But back to the nibbles: I’ve always been a huge fan of Alex’s dips. Be it hummus or smoky grilled eggplant, they are all addictive. And there’s one of his creations that struck me with its subtle salty note. I couldn’t make out what it was at first, but I loved it since I enjoyed the first bite last summer, spread lusciously on a thick slice of crusty Maltese bread. Alex purées boiled yellow split peas, mixes in chopped onion, olive oil, lots of lemon juice, and – here’s the secret – capers. The salty fruits add a special flavour, it doesn’t really taste like caper, it could also be canned tuna. I totally fell for it and couldn’t stop eating the thick spread. Now I made it at home, it was my first try, but in my version I use canned cannellini beans. They are sweet and smooth, velvety, and fit just as well to this Mediterranean composition. A few thick slices of golden sautéed zucchini, some ciabatta, and lunch – or dinner – is served.

Caper Bean Dip with golden sautéed Zucchini

 

Caper Bean Dip with golden sautéed Zucchini

Bean and Caper Dip with Golden Sautéed Zucchini

Serves 2

For the bean caper dip

rinsed and drained canned cannellini beans 360g / 13 ounces
(you could also use boiled yellow split peas as in Alex’s original recipe)
capers, preserved in salt, rinsed, 20g / 1 ounce
small shallot, roughly chopped, 1/2 -1
olive oil 60-75ml / 1/4-1/3 cup
freshly squeezed lemon juice 2 tablespoons

For serving

olive oil
small zucchini, cut into thick slices, 2
fine sea salt
black peppercorns, crushed in a mortar
fresh ciabatta 1 small loaf

For the dip, purée the beans, capers, 1/2 of the shallot, 60ml / 1/4 cup of the olive oil, and lemon juice in a blender. Add more of the shallot to taste and purée until smooth. If the texture is too thick, add more olive oil, and, if necessary, season with additional lemon juice and salt to taste.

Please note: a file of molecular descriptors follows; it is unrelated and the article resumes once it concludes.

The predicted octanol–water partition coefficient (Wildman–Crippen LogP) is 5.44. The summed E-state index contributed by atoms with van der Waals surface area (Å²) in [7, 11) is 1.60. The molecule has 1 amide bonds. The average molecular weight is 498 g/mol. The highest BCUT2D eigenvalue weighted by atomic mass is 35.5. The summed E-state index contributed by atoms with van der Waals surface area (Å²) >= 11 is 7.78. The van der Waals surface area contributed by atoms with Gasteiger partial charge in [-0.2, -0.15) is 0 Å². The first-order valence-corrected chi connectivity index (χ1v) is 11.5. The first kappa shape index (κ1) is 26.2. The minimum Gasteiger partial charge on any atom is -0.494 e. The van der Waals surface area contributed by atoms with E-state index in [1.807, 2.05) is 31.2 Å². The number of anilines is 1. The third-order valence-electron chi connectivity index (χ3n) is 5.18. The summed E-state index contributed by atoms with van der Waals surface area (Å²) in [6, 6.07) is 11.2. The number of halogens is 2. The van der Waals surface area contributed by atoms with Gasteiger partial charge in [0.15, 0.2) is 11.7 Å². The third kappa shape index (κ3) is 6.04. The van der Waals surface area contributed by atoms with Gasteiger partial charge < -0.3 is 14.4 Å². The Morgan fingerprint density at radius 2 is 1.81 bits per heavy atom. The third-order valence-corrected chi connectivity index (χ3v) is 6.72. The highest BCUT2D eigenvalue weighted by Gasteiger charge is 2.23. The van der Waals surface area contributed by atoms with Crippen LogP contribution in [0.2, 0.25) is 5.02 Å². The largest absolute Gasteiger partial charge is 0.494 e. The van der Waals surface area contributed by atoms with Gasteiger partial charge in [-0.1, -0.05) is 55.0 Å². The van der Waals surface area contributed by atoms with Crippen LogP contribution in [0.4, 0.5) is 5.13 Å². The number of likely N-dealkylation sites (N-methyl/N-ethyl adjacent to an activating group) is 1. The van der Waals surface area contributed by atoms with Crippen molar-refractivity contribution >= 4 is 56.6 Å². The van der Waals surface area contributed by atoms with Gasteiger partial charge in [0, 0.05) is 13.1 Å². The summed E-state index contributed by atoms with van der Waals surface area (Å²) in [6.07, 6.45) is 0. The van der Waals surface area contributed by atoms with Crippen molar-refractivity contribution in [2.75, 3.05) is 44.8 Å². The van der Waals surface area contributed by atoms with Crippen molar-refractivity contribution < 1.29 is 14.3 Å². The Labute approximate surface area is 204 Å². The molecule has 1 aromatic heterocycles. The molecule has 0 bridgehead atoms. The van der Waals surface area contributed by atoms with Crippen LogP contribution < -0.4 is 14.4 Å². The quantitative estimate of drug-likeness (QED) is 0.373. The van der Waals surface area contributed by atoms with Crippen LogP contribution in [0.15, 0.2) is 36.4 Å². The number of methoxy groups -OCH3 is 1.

In a heavy pan, heat a splash of olive oil over high heat, turn the heat down to medium-high, and sauté the zucchinis for 1 1/2 minutes on each side or until golden with brown sprinkles. The zucchini should only start to soften outside and still have some bite on the inside. Season with salt and pepper to taste.

Divide the zucchini between plates and add a dollop of the bean caper dip. Drizzle the dip with a splash of olive oil and sprinkle with a little pepper. Serve with fresh ciabatta, enjoy warm or cold.

Caper Bean Dip with golden sautéed Zucchini

 

Caper Bean Dip with golden sautéed Zucchini

 

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Green Minestrone with Lime-Arugula Meatballs

Green Minestrone with Lime-Arugula Meatballs

Sometimes I am asked by a reader to come up with a certain recipe. Quite often it’s a dish connected to a childhood memory of theirs, a food experience saved many years ago, and now they’re hoping to find this specific flavour again. But it’s a tricky thing, it’s almost impossible to relive something as an adult and expect the same satisfaction that we felt back then when we were young.

I used to love Dutch coconut sheets for breakfast, which is as weird as it sounds. This is compressed dessicated coconut, pressed into thin sheets and, to make it even more appealing, they were either pink or pale white. I was obsessed with them. After a culinary break from this delicacy, I tried them again years later and I was so disappointed. But there’s another Dutch classic, which still lives up to my memories, and I enjoy it with the biggest passion whenever I pull it out of my oven: sticky honey cake.

At the end of this winter, I got asked to share a traditional German hot chocolate recipe, which my reader, who lives in the US, connects with the time he spent in Germany as a child. Somehow, I never felt in the mood for it, and my hot chocolate is also a rather simple creation made of milk, unsweetened cocoa powder, and ground cinnamon and cardamom, which is not a traditional German take on this drink. I’m sorry, I’ll try to write about it next winter.